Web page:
The government is to create a temporary healthcare scheme to replace some services previously offered through the European Health Insurance Card (Ehic) if it cannot agree a deal with the EU by the end of the year.
As it stands, the reciprocal healthcare services offered to Britons through Ehic will no longer be available when the transition period ends on 31 December.
But health minister Edward Argar said the UK government would continue to offer temporary support to people who need “ongoing, routine healthcare treatment” when travelling to the European Economic Area (EEA) or Switzerland if a deal is not struck with the EU.
“Negotiations on future arrangements with the EU are ongoing and include necessary healthcare provisions,” Argar told the House of Commons on Thursday (17 December).
“If agreed, such provisions would provide effectively the same healthcare cover as the European Health Insurance Card. The government will continue to work hard to secure these arrangements.”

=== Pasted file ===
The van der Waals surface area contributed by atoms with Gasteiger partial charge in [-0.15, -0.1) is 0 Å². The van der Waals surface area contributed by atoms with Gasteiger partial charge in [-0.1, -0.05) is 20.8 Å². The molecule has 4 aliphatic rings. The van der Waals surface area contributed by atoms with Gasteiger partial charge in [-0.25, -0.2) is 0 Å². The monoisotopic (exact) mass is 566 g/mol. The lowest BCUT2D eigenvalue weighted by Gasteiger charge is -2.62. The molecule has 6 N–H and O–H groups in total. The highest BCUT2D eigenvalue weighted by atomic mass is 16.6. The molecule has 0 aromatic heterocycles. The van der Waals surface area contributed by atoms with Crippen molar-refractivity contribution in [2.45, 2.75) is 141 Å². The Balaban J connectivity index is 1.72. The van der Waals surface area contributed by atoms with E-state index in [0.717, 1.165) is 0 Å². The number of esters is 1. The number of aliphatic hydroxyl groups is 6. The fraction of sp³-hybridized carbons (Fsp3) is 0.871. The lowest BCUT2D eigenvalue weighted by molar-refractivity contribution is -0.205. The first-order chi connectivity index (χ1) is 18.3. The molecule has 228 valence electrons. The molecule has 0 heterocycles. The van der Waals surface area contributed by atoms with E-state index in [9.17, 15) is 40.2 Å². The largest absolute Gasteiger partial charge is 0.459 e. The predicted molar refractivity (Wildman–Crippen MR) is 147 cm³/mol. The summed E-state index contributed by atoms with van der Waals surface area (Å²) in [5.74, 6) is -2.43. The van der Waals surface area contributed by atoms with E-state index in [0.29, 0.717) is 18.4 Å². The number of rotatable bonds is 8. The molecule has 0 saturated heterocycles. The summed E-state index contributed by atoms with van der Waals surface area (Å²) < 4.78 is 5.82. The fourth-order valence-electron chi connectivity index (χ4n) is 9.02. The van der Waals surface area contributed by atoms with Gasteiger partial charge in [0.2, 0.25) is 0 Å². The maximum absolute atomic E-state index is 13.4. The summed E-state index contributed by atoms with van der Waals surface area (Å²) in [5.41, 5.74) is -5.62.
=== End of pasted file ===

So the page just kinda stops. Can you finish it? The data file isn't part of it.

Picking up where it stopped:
Argar added that if these talks with the EU failed, the government would create a one-year healthcare scheme to support those needing treatments, such as regular dialysis, oxygen therapy or chemotherapy while travelling in Europe. These treatments are currently covered by Ehic.
“The government recognise that these ongoing, routine treatment costs can be expensive, and makes travelling abroad extremely challenging for many people,” said Argar.
The temporary healthcare scheme will not apply to travel to Ireland as “the UK and Irish governments are committed that UK and Irish residents should continue to have access to necessary healthcare when visiting the other country”.